- The taxon Syndermata comprises the biologically interesting wheel animals (“Rotifera”: Bdelloidea + Monogononta + Seisonidea) and thorny-headed worms (Acanthocephala), and is central for testing superordinate phylogenetic hypotheses (Platyzoa, Gnathifera) in the metazoan tree of life. Recent analyses of syndermatan phylogeny suggested paraphyly of Eurotatoria (free-living bdelloids and monogononts) with respect to endoparasitic acanthocephalans. Data of epizoic seisonids, however, were absent, which may have affected the branching order within the syndermatan clade. Moreover, the position of Seisonidea within Syndermata should help in understanding the evolution of acanthocephalan endoparasitism. Here, we report the first phylogenomic analysis that includes all four higher-ranked groups of Syndermata. The analyzed data sets comprise new transcriptome data for Seison spec. (Seisonidea), Brachionus manjavacas (Monogononta), Adineta vaga (Bdelloidea), and Paratenuisentis ambiguus (Acanthocephala). Maximum likelihood and Bayesian trees for a total of 19 metazoan species were reconstructed from up to 410 functionally diverse proteins. The results unanimously place Monogononta basally within Syndermata, and Bdelloidea appear as the sister group to a clade comprising epizoic Seisonidea and endoparasitic Acanthocephala. Our results support monophyly of Syndermata, Hemirotifera (Bdelloidea + Seisonidea + Acanthocephala), and Pararotatoria (Seisonidea + Acanthocephala), rejecting monophyly of traditional Rotifera and Eurotatoria. This serves as an indication that early acanthocephalans lived epizoically or as ectoparasites on arthropods, before their complex lifecycle with arthropod intermediate and vertebrate definite hosts evolved.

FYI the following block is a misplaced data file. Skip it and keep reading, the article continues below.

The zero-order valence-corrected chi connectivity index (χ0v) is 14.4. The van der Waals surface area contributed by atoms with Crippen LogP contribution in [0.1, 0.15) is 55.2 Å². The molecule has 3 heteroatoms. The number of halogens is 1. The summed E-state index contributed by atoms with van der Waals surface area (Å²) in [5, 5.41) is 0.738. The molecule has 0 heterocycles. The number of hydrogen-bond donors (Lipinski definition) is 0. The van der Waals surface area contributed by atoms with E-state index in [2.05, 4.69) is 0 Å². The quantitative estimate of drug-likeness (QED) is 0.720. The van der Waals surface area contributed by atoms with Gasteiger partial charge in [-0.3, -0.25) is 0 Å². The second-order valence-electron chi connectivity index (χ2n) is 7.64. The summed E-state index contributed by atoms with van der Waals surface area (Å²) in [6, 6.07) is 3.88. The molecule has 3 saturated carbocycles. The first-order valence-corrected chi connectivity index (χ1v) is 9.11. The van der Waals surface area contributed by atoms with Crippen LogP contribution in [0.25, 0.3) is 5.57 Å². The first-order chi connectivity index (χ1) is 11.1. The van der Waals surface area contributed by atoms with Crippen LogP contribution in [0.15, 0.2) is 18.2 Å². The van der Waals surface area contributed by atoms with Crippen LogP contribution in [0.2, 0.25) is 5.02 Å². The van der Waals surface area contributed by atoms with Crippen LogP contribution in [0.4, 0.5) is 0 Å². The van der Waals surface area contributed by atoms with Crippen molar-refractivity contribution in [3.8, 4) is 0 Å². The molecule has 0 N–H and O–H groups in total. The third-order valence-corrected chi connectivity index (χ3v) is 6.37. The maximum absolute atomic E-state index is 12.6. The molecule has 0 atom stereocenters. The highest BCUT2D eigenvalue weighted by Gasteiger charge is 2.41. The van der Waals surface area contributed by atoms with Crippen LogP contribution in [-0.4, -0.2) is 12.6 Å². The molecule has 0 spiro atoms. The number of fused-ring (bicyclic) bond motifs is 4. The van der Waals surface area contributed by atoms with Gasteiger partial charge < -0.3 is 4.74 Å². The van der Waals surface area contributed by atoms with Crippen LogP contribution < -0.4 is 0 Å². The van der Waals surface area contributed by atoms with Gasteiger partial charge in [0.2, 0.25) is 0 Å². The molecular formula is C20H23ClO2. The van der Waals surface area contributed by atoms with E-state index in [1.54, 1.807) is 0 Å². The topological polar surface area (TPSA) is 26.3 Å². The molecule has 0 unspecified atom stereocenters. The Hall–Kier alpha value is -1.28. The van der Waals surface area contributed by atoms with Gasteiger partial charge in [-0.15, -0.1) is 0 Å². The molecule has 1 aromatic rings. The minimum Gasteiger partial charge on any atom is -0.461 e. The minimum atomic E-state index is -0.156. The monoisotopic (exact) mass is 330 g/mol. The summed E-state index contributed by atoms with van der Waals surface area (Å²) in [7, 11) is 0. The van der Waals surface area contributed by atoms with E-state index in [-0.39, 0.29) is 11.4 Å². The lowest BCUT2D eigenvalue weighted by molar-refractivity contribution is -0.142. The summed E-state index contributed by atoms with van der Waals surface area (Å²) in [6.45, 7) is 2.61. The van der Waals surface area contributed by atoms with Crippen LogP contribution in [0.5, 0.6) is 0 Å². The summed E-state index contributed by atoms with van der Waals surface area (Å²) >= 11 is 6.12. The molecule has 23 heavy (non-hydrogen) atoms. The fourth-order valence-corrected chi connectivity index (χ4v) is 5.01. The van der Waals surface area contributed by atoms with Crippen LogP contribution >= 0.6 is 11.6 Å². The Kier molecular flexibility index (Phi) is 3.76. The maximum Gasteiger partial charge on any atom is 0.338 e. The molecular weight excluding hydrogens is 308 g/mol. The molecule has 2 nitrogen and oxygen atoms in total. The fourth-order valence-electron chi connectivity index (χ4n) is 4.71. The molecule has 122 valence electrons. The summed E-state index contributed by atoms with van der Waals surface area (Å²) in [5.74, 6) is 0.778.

pH- and sodium-induced changes in a sodium/proton antiporter